What they said…
I promised an update on the feedback I received during the poster session (and some conversations that followed). A few common themes emerged that day:
- ethical concerns
- applications beyond science communication
- education vs. persuasion
- rhetoric vs. “marketing”
- is this really human centered design?
One of the most common questions I hear center around people’s concerns regarding ethics. It’s a question I’m pretty well prepared for at this point, and I find with a little explanation most people understand that my goal is not to trick, deceive, or otherwise manipulate the public. And it’s not to “spin” science either, even though that’s where everyone’s mind eventually wanders, providing ammunition for those who would oppose any type of design approach to science communication in the first place. It’s only natural that a suggestion to tailor messages for different audiences will bring up concerns about accuracy, integrity, and in an age where the power of good storytelling and communication framing are pitted against the actions of people like Jonah Lehrer, it’s a valid concern. Matthew Nisbet has written very eloquently on this topic and much of his arguments echo my own sentiments:
We’re not saying that scientists and their allies should “spin” information; doing that would only harm their credibility. But discussing issues in new ways and with new messengers can be accomplished without distorting the underlying science. Good communication is by its very nature informative rather than misleading. Making complicated issues personally meaningful will activate public support much more effectively than blinding people with science.
A few people asked if I had considered applications of my work beyond science communication, and I had to admit that I really hadn’t pursued any specific avenues for this kind of design approach beyond my specific focus on science controversies; but surely the methods I’m applying here can and should be applied to other fields of communication if they can help reach audiences in more meaningful ways. It’s been reaffirming to find people supportive of my efforts and interested in the strategies I’m applying, but very telling when someone suggests these might be relevant for public policy, for example, or on subjects unrelated to science, when, in fact, these strategies are being imported from other fields and into science communication. Plenty of people already know how to communicate in a very, very compelling way, and I see science as one of the last frontiers that have yet to join the party. Of course, some have; certainly those wanting to manufacture doubt and controversy and undermine consensus have been using these strategies for decades, but to me the most important application of my research isn’t in expanding outward but in arming scientists with a playbook that lets them use everything we know about people and communication to make good science meaningful.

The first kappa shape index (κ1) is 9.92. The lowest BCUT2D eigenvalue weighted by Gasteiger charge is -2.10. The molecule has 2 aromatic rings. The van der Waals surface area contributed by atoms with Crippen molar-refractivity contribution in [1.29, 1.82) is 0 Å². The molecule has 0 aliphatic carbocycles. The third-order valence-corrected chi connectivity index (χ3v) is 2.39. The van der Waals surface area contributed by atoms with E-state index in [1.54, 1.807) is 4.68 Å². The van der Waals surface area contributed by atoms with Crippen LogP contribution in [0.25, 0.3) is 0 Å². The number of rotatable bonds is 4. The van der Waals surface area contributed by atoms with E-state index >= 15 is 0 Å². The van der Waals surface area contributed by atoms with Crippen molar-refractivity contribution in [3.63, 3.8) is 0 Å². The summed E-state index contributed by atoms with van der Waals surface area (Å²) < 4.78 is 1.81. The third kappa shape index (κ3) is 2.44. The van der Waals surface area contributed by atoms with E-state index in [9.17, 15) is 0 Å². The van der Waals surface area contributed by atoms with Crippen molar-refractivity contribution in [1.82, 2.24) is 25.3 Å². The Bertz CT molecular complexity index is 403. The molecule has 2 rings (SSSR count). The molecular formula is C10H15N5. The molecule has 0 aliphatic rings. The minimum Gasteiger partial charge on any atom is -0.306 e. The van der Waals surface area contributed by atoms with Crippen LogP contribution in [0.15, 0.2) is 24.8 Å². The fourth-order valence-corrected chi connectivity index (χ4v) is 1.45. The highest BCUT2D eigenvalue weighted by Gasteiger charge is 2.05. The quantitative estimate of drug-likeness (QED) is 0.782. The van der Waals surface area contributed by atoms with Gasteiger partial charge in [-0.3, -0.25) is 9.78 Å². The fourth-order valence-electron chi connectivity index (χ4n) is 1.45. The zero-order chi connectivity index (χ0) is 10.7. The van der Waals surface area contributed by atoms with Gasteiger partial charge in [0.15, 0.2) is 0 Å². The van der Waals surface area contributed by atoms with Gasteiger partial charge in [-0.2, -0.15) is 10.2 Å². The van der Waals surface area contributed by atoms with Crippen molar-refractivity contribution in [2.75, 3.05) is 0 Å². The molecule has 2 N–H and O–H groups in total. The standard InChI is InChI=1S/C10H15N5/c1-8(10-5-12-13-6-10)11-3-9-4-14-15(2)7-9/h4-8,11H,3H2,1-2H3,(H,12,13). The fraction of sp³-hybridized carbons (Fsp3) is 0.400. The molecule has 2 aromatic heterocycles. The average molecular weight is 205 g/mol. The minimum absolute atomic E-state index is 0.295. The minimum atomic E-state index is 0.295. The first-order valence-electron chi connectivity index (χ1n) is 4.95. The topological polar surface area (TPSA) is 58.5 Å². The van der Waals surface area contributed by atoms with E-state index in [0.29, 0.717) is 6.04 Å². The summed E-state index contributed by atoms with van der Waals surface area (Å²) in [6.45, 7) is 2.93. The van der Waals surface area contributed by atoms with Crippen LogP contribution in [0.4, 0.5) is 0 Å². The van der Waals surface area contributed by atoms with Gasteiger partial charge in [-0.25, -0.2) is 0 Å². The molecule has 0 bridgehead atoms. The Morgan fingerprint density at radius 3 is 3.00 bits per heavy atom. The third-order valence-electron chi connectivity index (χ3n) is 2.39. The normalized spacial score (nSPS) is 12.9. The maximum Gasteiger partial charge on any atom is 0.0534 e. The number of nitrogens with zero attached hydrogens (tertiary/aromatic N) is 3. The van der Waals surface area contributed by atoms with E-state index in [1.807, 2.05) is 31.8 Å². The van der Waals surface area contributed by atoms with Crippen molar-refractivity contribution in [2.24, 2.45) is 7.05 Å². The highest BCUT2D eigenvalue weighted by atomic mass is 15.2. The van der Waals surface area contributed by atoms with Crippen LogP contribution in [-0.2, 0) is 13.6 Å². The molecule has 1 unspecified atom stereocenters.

Some people tend to assume (at first glance, anyway) that my project is just about education; that I’m simply studying how we might make science easier to understand. That’s a critical component to the work but it’s not the whole story. Forgive me the word but yes, there is an implied persuasion involved here too. Before that look of disgust crosses your face, consider that persuasion doesn’t have to be a dirty word. Persuasion, and the art of achieving it we all know and love as rhetoric, does not imply lying or manipulation. For example, consider the last time you were genuinely persuaded to do or not do something: were you lied to? Manipulated? Strong-armed, forced, or tricked? Those behaviors are not persuasion. It’s a subtly different beast, to persuade someone. In my case, and in the work of many whose research I am building on, persuasion is the end goal: to persuade people of the consensus that exists on a particular topic, to persuade people that a particular scientific recommendation is built on sound empirical evidence, to persuade people that a scientific outcome and it’s implications do not necessarily threaten their way of life. It’s not an effort to coerce, or to nudge, only to persuade. And as Kenneth Burke put it: